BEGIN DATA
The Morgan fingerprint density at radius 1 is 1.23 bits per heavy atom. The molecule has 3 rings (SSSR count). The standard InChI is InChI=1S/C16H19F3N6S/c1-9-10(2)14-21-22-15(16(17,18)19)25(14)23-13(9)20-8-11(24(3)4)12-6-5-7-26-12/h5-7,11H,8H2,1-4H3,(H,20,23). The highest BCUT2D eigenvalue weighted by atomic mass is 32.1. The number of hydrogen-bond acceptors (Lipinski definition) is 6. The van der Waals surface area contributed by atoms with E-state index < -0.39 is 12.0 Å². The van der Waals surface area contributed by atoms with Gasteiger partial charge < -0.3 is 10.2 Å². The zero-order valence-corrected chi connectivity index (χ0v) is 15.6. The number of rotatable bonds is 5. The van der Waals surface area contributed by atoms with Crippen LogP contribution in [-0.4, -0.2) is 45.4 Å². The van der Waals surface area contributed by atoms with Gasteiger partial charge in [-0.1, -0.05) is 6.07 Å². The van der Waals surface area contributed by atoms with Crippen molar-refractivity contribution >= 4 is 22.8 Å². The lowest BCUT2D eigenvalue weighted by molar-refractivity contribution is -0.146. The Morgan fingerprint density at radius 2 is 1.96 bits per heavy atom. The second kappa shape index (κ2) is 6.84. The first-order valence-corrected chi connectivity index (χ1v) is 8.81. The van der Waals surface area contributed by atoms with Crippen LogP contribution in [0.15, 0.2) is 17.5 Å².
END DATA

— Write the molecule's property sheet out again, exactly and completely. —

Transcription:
The Morgan fingerprint density at radius 1 is 1.23 bits per heavy atom. The molecule has 3 rings (SSSR count). The standard InChI is InChI=1S/C16H19F3N6S/c1-9-10(2)14-21-22-15(16(17,18)19)25(14)23-13(9)20-8-11(24(3)4)12-6-5-7-26-12/h5-7,11H,8H2,1-4H3,(H,20,23). The highest BCUT2D eigenvalue weighted by atomic mass is 32.1. The number of hydrogen-bond acceptors (Lipinski definition) is 6. The van der Waals surface area contributed by atoms with E-state index < -0.39 is 12.0 Å². The van der Waals surface area contributed by atoms with Gasteiger partial charge < -0.3 is 10.2 Å². The zero-order valence-corrected chi connectivity index (χ0v) is 15.6. The number of rotatable bonds is 5. The van der Waals surface area contributed by atoms with Crippen LogP contribution in [-0.4, -0.2) is 45.4 Å². The van der Waals surface area contributed by atoms with Gasteiger partial charge in [-0.1, -0.05) is 6.07 Å². The van der Waals surface area contributed by atoms with Crippen molar-refractivity contribution >= 4 is 22.8 Å². The lowest BCUT2D eigenvalue weighted by molar-refractivity contribution is -0.146. The Morgan fingerprint density at radius 2 is 1.96 bits per heavy atom. The second kappa shape index (κ2) is 6.84. The first-order valence-corrected chi connectivity index (χ1v) is 8.81. The van der Waals surface area contributed by atoms with Crippen LogP contribution in [0.15, 0.2) is 17.5 Å².